Excellent - Above and beyond, artistically AND technically

B (89-80%)
Very Good - Beyond requirements, artistically OR technically

C (79-70%)
Average - Met the basic requirements

D (69-60%)
Did not meet requirements

F (59-0%)
Project not turned in or completely insufficient

Grades are based on the quality and quantity of your work. I will also consider your participation, craftsmanship, conception, ambition, productivity, and development of your artworks. The following will be considered on grading:

Craftsmanship: Technical ability and craftsmanship
Conception: The thought process and expression of idea behind artwork, which was created
Ambition: The ability to go beyond the class materials and to invest on research on all subject was given.
Productivity - The amount of completed artwork.
Development - How much of your work has been developed and improved since the beginning of the semester.


3d animation is time extensive and the technology associated with it is always changing. Learning the fundamentals is a must. Techniques, concepts and ideas discussed in this class are essential for a 3d animator. Because of these, attendance is essential.

1 absences = excused
2 absences = grade lowered 1 letter grade
3 absences = grade lowered 2 letter grades
4 absences = grade lowered 3 letter grades
5 absences = fail course. Dropping course recommended

Being late to class three times will be counted as one unexcused absence. Likewise, leaving class early will be counted as an absence unless approved by instructor.


Any student who wishes to discuss accommodations on the basis or a disability, please come and talk to me after class or during office hours. The goal of the Disability Services for Students Office is to help provide equal access and reasonable accommodations to BGSU students with disabilities. Students wishing to discuss their eligibility for such accommodations are encouraged to contact their office at 372-8495 (413 South Hall).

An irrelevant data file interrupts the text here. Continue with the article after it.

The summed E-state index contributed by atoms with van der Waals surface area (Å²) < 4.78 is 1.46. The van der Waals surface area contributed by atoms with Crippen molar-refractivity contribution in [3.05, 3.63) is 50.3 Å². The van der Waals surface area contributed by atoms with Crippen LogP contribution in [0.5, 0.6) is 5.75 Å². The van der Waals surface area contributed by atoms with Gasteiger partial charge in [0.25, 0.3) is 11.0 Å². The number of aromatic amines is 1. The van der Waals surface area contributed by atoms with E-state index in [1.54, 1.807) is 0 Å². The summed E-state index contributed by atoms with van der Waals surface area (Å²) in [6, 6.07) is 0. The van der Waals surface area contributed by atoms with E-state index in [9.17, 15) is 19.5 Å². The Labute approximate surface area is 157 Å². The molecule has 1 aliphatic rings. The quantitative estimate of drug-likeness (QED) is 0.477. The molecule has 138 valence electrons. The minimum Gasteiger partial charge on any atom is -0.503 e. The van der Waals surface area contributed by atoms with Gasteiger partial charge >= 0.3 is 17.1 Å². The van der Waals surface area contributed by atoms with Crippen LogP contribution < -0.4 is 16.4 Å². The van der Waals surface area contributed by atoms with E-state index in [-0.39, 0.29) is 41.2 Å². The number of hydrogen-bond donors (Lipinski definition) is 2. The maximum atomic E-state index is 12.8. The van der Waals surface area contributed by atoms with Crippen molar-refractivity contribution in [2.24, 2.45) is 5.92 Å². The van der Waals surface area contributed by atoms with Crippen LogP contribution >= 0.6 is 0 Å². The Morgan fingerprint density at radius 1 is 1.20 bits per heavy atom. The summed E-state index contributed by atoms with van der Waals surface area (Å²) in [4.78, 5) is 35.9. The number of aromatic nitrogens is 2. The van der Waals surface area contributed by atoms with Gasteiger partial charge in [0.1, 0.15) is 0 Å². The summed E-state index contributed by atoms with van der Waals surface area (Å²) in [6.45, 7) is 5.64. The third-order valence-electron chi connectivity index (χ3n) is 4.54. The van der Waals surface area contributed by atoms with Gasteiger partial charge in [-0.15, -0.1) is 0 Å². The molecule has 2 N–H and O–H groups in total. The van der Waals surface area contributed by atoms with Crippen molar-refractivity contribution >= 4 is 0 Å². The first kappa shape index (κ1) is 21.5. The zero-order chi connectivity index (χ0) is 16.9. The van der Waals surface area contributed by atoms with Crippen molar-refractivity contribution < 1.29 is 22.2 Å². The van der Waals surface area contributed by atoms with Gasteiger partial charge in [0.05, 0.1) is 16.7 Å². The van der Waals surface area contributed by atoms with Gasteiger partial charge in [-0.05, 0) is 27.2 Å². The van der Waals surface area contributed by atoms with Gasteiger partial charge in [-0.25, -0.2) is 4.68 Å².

Academic Honesty
Students are expected to maintain the highest level of integrity in their academic work. From time to time, however, issues such as cheating, fabrication or plagiarism in an academic exercise arise. The original jurisdiction and penalty both vary depending on the offense and when it is discovered. Also, there are specific requirements for record-keeping and for notification of the student and academic dean. The complete policy is available in both the Student Handbook (Codes of Conduct) and the Faculty Handbook (Academic Charter).


  • No food or drink in the lab.
  • No cell phones or beepers on during class.
  • ALWAYS remember to turn off your cell phone before class.
  • No sleeping during class. • No using head/ear phones, chatting online, emailing, my space/facebook/ or other online surfing during class(accept research of requesting period)